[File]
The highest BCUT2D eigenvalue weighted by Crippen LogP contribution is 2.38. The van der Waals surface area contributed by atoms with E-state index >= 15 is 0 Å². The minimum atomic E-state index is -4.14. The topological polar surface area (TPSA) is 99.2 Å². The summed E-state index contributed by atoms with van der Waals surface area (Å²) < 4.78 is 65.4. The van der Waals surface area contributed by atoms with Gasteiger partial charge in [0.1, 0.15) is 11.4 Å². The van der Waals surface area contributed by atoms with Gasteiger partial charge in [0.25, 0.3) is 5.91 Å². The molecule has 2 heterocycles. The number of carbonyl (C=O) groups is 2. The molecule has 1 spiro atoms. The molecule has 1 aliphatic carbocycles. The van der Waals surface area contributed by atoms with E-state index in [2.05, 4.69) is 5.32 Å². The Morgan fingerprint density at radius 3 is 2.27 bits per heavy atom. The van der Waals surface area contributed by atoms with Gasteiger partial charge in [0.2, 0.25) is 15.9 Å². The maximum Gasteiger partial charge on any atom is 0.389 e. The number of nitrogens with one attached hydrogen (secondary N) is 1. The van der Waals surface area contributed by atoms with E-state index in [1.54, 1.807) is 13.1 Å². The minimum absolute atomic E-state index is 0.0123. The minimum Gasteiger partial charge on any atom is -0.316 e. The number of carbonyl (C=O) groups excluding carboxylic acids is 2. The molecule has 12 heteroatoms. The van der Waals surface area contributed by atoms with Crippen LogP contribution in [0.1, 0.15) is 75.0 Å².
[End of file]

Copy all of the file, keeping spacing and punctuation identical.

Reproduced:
The highest BCUT2D eigenvalue weighted by Crippen LogP contribution is 2.38. The van der Waals surface area contributed by atoms with E-state index >= 15 is 0 Å². The minimum atomic E-state index is -4.14. The topological polar surface area (TPSA) is 99.2 Å². The summed E-state index contributed by atoms with van der Waals surface area (Å²) < 4.78 is 65.4. The van der Waals surface area contributed by atoms with Gasteiger partial charge in [0.1, 0.15) is 11.4 Å². The van der Waals surface area contributed by atoms with Gasteiger partial charge in [0.25, 0.3) is 5.91 Å². The molecule has 2 heterocycles. The number of carbonyl (C=O) groups is 2. The molecule has 1 spiro atoms. The molecule has 1 aliphatic carbocycles. The van der Waals surface area contributed by atoms with E-state index in [2.05, 4.69) is 5.32 Å². The Morgan fingerprint density at radius 3 is 2.27 bits per heavy atom. The van der Waals surface area contributed by atoms with Gasteiger partial charge in [0.2, 0.25) is 15.9 Å². The maximum Gasteiger partial charge on any atom is 0.389 e. The number of nitrogens with one attached hydrogen (secondary N) is 1. The van der Waals surface area contributed by atoms with E-state index in [1.54, 1.807) is 13.1 Å². The minimum absolute atomic E-state index is 0.0123. The minimum Gasteiger partial charge on any atom is -0.316 e. The number of carbonyl (C=O) groups excluding carboxylic acids is 2. The molecule has 12 heteroatoms. The van der Waals surface area contributed by atoms with Crippen LogP contribution in [0.1, 0.15) is 75.0 Å².